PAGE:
Transformers: Dark of the Moon - Michael Bay, 2011
Robocop - Paul Verhoeven, 1987
Mad Max 2: The Road Warrior - George Miller, 1981
Man of Steel - Zack Snyder, 2013
Argo - Ben Affleck, 2012
12 Years a Slave - Steve McQueen, 2013
The Avengers - Joss Whedon, 2012
Thor - Kenneth Branagh, 2011
All is Lost - J.C. Chandor, 2013
Thor: The Dark World - Alan Taylor, 2013

There's a definite geek flavor to this one with the superhero movies. Staying up late and surfing movie channels indulged some nostalgia too, providing a couple of films that were actually made before 2010. 

Please post your own lists, if interested, either in the comments or as a guest post in the future. I'd love to see them.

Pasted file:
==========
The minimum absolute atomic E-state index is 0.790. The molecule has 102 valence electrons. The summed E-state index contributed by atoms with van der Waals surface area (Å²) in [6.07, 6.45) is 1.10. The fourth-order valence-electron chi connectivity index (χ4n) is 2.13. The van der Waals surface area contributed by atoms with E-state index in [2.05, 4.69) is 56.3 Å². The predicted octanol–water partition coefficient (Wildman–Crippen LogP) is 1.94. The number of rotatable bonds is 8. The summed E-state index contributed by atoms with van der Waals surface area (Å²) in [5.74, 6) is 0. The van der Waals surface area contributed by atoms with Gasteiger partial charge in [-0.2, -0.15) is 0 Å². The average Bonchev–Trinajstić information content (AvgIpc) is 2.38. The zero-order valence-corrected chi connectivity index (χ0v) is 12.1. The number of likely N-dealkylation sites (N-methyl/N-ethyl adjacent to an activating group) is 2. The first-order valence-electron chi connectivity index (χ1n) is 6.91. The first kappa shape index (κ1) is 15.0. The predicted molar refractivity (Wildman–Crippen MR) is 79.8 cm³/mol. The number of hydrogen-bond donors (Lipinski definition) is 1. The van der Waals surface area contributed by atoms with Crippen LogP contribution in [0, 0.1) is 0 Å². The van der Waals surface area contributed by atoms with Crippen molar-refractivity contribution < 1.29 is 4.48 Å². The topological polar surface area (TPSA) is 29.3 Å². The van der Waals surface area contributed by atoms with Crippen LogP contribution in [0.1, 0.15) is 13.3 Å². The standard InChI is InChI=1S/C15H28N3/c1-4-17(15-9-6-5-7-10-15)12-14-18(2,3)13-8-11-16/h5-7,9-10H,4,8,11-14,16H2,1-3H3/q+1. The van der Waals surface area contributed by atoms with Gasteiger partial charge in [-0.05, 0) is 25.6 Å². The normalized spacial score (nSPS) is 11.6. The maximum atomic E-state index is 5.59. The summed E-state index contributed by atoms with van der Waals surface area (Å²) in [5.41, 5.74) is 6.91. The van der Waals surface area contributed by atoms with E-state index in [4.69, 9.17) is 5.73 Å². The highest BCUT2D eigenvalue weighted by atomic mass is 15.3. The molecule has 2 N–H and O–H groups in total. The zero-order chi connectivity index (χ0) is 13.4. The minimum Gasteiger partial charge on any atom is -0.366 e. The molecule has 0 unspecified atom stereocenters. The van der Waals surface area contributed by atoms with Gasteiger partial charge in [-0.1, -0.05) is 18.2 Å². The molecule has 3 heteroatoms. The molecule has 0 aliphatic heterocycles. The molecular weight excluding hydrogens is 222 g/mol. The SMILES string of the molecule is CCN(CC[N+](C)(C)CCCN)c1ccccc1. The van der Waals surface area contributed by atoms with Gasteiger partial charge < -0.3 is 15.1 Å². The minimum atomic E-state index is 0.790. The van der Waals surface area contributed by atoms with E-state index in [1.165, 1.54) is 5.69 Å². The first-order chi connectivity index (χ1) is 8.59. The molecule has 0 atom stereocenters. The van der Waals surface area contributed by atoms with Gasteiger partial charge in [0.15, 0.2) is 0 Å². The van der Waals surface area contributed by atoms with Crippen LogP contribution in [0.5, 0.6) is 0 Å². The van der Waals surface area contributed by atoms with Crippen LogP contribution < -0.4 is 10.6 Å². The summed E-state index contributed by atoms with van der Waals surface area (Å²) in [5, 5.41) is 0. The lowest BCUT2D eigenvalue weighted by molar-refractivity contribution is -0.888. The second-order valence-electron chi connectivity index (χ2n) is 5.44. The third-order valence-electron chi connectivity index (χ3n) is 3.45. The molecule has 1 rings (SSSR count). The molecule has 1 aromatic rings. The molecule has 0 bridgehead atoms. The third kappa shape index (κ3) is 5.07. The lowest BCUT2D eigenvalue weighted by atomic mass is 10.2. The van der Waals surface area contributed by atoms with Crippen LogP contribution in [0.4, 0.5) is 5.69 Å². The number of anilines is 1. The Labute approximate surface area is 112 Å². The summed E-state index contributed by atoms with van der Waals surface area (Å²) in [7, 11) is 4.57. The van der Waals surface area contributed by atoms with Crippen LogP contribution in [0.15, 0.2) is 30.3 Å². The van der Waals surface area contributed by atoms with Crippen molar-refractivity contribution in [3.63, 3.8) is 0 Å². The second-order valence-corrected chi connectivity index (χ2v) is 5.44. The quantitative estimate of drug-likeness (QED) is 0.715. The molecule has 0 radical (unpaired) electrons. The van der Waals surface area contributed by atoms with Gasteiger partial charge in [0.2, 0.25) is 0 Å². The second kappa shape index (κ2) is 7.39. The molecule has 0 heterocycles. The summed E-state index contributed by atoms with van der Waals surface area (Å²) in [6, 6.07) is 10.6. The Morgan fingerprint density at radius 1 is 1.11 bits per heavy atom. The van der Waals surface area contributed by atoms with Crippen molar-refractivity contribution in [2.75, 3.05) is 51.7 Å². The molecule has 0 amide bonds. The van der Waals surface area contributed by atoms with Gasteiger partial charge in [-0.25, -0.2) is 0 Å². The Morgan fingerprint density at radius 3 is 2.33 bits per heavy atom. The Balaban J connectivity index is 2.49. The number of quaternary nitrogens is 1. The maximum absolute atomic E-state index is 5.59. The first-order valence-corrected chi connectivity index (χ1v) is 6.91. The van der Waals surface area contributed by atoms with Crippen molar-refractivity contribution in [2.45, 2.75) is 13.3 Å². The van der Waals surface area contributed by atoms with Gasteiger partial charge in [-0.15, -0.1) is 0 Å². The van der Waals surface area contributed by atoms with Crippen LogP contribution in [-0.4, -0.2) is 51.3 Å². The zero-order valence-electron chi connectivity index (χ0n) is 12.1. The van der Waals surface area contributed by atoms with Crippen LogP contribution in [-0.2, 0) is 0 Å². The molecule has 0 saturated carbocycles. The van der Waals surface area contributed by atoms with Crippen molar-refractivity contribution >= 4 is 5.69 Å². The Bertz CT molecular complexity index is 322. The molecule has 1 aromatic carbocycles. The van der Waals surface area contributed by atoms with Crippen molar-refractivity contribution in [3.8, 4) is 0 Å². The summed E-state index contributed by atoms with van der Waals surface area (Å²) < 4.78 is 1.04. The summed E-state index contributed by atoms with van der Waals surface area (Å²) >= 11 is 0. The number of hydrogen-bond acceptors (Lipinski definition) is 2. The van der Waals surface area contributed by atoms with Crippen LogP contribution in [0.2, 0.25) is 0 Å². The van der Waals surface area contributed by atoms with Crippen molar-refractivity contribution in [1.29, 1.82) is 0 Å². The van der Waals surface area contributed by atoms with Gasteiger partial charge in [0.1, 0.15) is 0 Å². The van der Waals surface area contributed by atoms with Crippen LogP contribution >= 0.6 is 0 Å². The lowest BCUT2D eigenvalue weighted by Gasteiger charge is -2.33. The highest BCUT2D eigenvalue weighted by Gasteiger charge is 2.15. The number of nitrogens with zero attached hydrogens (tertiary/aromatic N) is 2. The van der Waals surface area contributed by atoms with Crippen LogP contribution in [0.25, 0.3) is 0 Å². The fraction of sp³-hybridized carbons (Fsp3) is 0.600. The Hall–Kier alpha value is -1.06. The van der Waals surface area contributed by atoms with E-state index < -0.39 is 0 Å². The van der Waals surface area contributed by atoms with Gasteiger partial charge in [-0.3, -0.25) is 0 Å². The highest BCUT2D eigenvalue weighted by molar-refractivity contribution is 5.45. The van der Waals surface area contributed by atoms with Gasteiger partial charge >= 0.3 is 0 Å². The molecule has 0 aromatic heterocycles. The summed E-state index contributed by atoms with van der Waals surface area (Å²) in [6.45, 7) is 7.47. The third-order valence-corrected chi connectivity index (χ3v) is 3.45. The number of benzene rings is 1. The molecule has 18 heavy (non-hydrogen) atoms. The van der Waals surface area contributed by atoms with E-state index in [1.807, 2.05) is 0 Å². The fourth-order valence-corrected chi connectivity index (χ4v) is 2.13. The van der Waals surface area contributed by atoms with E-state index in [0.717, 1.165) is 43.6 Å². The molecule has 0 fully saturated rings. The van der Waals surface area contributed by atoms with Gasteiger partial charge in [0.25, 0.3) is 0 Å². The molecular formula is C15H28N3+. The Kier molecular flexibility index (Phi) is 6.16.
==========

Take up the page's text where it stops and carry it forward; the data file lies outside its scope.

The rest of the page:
Monday
Nov112013

What I'd like to see (or not see) in a third Thor movie

To my surprise, Thor: The Dark World left me kind of cold. It's not that I didn't like it. There were some very cool moments in the film. (In particular, I love when Thor summons his hammer, jumps off a balcony and there's Mjolnir to pick him up and fly him away.) I also enjoyed watching Chris Hemsworth further evolve and become more comfortable with his role.

I think my larger problem might be general fatigue with superhero movies, which certainly warrants its own post. (For me, it could be a book!) But I tried to sum up my issues with the movie in my latest post for The AP Party. One problem I have is with the romantic storyline betwen Thor and Natalie Portman's Jane Foster.